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Arts council names award winners

TERI VANCE

As a girl, Virginia McCuin would turn the forge for her father as he crafted silver bits and spurs on their ranch outside of Tonopah.

“When the cowboys were able to get a silver concho or bit or spurs, that was a great possession for them,” she recalled. “That inspired me to want to do that.”

In 1975, she tried her own hand at engraving, and by the early ’80s, she had a business license to sell her work.

“I’ve built a good customer base,” she said. “People call me all the time, and some follow me to different shows to see what’s new.”

McCuin, who lives in Silver Springs with her husband, Patrick, was one of five Nevadans to receive the Governor’s Arts Awards, the state’s highest honor in the arts.

“I think it’s wonderful,” she said. “I’m excited about it. It’s a nice thing to win.”

The recipients were announced Monday.

“The Governor’s Arts Awards recognize outstanding and enduring contributions to Nevada thorough artistic achievement, commitment and service to the arts,” said Susan Boskoff, executive director of the Nevada Arts Council.

“Arts Council board members reviewed numerous outstanding nominations and after much thoughtful deliberation, selected five honorees based on their commitment to enhancing Nevada’s present-day quality of life while ensuring a strong cultural legacy for future generations, Boskoff added.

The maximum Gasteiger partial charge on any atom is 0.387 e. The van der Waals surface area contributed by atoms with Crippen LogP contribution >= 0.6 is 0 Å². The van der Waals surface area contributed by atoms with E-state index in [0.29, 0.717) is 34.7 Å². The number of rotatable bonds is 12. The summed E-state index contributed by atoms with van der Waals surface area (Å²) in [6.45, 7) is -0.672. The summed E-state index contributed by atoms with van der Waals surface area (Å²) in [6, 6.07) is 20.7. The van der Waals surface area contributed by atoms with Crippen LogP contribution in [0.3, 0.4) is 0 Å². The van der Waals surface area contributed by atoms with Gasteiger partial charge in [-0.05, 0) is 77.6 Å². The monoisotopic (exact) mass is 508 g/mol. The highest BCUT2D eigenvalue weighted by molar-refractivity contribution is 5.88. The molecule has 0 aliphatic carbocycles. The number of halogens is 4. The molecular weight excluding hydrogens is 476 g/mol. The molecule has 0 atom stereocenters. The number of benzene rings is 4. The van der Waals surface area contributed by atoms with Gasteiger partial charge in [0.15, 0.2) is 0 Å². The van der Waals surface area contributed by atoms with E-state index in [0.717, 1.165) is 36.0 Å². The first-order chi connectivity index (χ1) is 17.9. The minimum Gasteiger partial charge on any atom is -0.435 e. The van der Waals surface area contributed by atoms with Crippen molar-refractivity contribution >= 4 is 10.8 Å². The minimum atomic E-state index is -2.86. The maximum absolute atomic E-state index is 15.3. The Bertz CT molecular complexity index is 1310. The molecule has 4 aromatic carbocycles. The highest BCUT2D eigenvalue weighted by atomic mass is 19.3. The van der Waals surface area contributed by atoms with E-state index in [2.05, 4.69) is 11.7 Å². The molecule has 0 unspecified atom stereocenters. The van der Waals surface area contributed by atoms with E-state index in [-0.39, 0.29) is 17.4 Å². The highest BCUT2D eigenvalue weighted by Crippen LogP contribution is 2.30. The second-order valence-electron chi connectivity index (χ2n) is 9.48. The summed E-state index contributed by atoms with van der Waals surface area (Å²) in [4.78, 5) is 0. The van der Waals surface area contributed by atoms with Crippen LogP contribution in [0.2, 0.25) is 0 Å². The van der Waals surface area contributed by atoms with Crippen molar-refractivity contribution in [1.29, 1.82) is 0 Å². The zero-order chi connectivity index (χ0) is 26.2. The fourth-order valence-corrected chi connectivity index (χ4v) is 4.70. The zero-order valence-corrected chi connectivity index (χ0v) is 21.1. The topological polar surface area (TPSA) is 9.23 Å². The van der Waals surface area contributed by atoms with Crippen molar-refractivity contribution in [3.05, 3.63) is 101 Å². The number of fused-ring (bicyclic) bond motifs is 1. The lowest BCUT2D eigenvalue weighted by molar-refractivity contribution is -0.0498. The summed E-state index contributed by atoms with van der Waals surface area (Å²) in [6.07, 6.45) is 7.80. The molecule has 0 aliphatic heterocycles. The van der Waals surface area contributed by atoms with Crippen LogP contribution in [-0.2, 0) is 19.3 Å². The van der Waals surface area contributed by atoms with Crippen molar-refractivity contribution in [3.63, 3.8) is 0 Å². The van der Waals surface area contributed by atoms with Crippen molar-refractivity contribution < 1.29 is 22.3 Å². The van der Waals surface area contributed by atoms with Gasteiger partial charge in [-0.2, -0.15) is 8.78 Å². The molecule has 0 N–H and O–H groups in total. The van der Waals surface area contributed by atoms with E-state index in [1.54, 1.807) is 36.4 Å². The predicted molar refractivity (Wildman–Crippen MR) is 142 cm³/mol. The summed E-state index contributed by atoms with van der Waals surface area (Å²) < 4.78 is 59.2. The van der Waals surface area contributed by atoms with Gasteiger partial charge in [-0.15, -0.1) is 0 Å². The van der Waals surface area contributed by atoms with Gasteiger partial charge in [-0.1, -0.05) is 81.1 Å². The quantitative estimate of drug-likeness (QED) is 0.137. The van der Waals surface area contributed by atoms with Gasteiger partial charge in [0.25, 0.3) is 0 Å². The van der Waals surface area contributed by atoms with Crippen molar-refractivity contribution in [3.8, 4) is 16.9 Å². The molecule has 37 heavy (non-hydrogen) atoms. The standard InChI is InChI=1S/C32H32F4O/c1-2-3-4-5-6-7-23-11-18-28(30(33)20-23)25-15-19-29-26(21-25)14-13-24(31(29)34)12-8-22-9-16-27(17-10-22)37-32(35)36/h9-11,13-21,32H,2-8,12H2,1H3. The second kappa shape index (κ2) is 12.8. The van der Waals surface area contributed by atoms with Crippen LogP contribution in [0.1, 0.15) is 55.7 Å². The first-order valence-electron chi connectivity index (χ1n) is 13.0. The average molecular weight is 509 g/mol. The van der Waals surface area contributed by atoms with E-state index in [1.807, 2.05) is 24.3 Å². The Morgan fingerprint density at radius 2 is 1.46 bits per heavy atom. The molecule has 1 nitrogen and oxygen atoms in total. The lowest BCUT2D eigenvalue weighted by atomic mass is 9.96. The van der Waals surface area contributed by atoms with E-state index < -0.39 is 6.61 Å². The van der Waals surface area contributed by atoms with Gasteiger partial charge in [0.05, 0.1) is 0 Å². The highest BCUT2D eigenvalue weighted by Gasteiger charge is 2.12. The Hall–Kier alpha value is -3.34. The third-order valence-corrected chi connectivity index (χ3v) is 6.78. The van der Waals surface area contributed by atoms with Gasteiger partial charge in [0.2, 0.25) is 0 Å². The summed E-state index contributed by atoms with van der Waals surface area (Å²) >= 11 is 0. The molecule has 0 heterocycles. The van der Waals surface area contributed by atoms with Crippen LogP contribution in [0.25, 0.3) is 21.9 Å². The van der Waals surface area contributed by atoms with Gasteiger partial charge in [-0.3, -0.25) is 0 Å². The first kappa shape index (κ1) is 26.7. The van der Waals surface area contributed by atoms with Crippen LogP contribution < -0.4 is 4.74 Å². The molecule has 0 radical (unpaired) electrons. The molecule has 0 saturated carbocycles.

Although McCuin said she has seen a resurgent interest in engraving over the last 10 years, she still considers it a dying art. That’s why she is not hesitant to share her craft with anyone who is interested.

“There’s plenty of business for everybody out there,” she said.

She has been recognized by Who’s Who and the Academy of Western Artists. She has been invited to display her work at the Smithsonian Institute as part of the “Great American Cowboy” show in 2006.

“That’s a real honor,” she said. “It’s kind of like a once-in-a-lifetime opportunity – or even never in a lifetime.”

Other winners of the Governor’s Arts Award this year are violinist Philip Ruder of Reno; Meg Glaser, artistic director of the Western Folklife Center in Elko; patron John Reynolds Klai II of Las Vegas; and Sylvia Tegano, principal of Knudson Middle School Academy of Creative Arts, Language and Technology in Las Vegas.

Recipients will be honored during a March 25 ceremony at the Charleston Heights Art Center in Las Vegas. The award program was established in 1979.

Reach Teri Vance at tvance@nevadaappeal.com or 881-1272.